A sketch of a tour on the continuent in the years 1786 and 1787

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Seite 117 - ... by its beauties. Nor can any defects or inconsistencies in the private character of Rousseau depreciate the refined moral and religious principles with which his works abound. Truth is truth wherever it comes from. No imperfections of humanity can discredit a noble cause; and it would be madness to reject Christianity, for instance, either because Peter denied Christ, or Judas betrayed him. "It will be hard to meet with a more edifying or more consolatory lecture on religion than the death-bed...
Seite 116 - ... so celebrated a character. Those who have only partial notions of Rousseau, may perhaps wonder to hear that his memory is cherished by any well-disposed minds. To such I beg leave to observe, that I hold in a very subordinate light that beauty of style and language, those golden passages, which will immortalize his writings ; and a faint resemblance of which is the only merit of some of his enemies. I respect him as a writer eminently favorable, on the whole, to the interests of humanity, reason,...
Seite 86 - Sans aïeux, sans fortune, sans appui, orphelin dès l'en„fance, il entra au service à l'âge de onze ans; il s'éleva, „ malgré l'envie, à force de mérite, et chaque grade fut le „prix d'une action d'éclat. Le seul titre de maréchal de „France a manqué, non pas à sa gloire, mais à l'exemple de „ceux qui le prendront pour modèle.
Seite 118 - It will be hard to meet with a more edifying or more consolatory lecture on religion than the deathbed of Julia. Her character is evidently intended as a model in this respect. By that then we should judge of its author, and not by fretful doubts and petulant expressions, the sad fruits of unjust persecution, and of good intentions misconstrued. " Nor would it be difficult to produce, from the works of Rousseau, a vast majority of passages directly in support of Christianity itself, compared with...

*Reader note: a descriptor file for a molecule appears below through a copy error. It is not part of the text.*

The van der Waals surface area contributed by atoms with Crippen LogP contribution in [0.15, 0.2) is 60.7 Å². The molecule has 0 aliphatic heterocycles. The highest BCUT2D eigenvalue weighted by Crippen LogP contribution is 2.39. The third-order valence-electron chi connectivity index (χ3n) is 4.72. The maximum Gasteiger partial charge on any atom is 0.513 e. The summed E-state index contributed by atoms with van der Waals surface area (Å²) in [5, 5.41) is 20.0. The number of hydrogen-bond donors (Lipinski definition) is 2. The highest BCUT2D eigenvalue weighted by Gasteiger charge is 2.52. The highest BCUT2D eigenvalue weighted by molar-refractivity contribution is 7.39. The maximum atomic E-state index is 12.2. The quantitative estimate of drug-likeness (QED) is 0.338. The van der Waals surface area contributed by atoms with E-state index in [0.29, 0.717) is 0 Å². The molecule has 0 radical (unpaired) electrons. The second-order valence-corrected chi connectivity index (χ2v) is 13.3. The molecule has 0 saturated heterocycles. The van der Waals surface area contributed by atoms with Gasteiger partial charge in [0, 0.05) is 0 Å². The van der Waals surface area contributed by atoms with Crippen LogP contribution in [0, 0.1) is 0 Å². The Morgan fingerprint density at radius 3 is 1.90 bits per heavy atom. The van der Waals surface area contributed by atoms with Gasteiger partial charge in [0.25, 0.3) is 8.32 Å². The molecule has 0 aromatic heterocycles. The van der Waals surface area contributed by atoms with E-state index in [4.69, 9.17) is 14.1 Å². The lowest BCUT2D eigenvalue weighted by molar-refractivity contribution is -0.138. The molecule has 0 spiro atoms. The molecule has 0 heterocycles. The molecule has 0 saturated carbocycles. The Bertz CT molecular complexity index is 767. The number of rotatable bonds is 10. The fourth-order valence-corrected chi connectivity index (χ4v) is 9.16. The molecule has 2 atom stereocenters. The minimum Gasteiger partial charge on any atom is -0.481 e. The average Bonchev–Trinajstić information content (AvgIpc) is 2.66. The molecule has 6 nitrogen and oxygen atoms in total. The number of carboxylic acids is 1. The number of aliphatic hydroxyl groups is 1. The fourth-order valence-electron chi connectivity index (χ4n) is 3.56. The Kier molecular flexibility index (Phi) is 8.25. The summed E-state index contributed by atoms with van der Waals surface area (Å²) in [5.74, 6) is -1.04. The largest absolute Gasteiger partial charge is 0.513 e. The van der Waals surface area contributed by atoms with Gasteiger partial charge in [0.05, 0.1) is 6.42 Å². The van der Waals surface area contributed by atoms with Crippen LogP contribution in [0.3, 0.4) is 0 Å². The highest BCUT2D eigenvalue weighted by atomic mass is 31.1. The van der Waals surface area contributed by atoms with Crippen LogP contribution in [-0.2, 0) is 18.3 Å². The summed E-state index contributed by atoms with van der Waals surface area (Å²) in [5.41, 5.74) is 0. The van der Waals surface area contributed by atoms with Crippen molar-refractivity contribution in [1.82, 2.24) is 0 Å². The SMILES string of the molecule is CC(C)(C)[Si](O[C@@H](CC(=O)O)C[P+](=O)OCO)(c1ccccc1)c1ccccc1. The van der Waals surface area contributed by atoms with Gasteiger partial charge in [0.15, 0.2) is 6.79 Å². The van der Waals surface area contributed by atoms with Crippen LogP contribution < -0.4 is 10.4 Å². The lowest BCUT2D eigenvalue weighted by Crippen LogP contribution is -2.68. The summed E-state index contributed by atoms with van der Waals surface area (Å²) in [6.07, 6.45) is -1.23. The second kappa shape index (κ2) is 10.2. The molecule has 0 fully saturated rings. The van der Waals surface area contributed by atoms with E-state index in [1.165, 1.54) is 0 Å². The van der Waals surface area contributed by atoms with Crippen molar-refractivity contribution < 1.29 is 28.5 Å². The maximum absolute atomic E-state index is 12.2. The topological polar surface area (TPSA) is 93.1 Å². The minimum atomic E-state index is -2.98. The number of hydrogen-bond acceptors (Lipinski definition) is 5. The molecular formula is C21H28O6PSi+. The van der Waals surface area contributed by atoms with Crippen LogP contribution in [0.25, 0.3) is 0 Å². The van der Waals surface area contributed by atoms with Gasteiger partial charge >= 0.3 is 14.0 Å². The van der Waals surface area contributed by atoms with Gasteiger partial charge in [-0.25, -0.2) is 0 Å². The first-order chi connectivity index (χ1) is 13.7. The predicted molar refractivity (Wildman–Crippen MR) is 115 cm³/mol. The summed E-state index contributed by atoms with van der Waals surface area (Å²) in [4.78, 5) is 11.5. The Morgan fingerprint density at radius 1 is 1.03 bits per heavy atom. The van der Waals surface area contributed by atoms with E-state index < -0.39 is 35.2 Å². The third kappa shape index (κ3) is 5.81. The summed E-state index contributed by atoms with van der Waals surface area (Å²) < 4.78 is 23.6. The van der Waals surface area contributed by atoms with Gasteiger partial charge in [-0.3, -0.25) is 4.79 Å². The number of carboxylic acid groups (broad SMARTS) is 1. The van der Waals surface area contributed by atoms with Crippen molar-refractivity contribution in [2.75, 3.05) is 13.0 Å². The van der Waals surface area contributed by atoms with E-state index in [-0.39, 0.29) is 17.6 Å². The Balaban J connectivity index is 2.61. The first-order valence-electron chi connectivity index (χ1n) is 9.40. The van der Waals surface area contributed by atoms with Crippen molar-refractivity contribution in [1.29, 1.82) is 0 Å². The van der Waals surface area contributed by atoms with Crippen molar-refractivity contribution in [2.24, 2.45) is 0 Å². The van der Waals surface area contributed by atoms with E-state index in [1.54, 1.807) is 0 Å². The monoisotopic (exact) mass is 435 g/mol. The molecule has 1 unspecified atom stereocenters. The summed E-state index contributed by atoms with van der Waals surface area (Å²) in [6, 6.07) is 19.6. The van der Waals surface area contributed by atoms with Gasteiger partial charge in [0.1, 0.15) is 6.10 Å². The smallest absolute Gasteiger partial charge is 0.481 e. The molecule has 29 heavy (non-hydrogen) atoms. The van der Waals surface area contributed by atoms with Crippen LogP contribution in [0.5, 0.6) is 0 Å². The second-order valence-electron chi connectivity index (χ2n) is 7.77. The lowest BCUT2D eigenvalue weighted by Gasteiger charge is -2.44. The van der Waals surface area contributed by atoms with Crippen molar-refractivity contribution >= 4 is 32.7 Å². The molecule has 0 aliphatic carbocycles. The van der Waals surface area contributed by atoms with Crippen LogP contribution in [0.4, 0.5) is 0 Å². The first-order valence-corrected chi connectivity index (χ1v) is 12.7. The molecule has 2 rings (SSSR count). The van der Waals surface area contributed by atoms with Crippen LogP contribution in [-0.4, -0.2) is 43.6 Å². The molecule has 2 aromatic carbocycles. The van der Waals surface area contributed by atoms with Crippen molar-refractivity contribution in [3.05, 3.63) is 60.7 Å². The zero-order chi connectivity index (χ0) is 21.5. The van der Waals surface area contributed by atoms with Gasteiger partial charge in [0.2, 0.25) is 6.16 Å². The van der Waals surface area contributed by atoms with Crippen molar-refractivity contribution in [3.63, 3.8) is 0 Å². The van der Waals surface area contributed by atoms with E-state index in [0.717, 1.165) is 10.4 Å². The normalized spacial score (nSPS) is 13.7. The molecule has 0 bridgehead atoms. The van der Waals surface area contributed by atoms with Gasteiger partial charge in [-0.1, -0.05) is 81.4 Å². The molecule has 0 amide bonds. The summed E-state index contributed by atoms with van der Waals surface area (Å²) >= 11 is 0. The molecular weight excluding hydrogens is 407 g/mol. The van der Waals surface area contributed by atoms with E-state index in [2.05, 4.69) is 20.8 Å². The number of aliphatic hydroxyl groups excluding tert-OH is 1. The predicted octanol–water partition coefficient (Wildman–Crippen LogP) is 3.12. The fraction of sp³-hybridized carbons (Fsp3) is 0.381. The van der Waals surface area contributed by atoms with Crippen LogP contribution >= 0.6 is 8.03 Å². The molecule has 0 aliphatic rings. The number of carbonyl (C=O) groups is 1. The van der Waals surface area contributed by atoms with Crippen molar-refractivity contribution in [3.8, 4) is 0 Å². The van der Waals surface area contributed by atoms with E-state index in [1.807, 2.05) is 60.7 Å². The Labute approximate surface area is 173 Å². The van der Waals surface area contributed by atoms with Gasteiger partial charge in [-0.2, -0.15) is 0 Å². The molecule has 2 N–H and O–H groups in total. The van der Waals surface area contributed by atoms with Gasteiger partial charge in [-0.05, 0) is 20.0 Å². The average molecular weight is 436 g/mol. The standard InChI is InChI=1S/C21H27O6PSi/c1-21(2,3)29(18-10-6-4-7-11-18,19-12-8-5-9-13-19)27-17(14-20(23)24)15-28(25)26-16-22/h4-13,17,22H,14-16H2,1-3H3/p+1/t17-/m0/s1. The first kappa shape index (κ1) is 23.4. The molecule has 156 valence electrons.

Seite 43 - See nations slowly wise, and meanly just, To buried merit raise the tardy bust. If dreams yet flatter, once again attend, Hear Lydiat's life, and Galileo's end.
Seite 120 - It is indeed true, that a certain morbid degree of sensibility and delicacy, added to the inequalities of a temper broken down by persecution and ill health, made Rousseau often receive apparently well-meant attentions with a very bad grace. Yet, from most of the complaints of this kind which I have heard from the parties immediately concerned, I very much suspect he was not unfrequently in the right. But, ' supposing him to have been to blame in all these instances, they occurred posterior to his...
Seite 19 - And here a new distress occurred. Many of the poor creatures, too eager in gratifying their craving appetites, fell down dead on the spot, so that the magistrates were obliged for some time to regulate the quantity of food for each person. The day after this signal deliverance, the Prince of Orange went to Ley den to express his admiration of the inhabitants
Seite 116 - Linnteus, the original of which I preserve as an inestimable relic. I need offer no apology to the candid and well-informed reader for this minuteness of anecdote concerning so celebrated a character. Those who have only partial notions of Rousseau, may perhaps wonder to hear that his memory is cherished...
Seite 95 - The most pleasing things about it were the immense shoals of very large Carp, silvered over with age, like silver fish, and perfectly tame; so that, when any passengers approached their watery habitation, they used to come to the shore in such numbers as to heave each other out of the water, begging for bread, of which a quantity was always kept at hand on purpose to feed them. They would even allow themselves to be handled.
Seite 116 - ... those misanthropic horrors and suspicions which embittered his latter days. She seemed to think the last not entirely groundless; but still, for the most part to be attributed to a something not quite right in his mind, for which he was to be pitied, not censured. Her charming daughter showed me a collection of dried plants, made and presented to her by Rousseau, neatly pasted on small writing-paper, and accompanied with their Linnaean names and other particulars.

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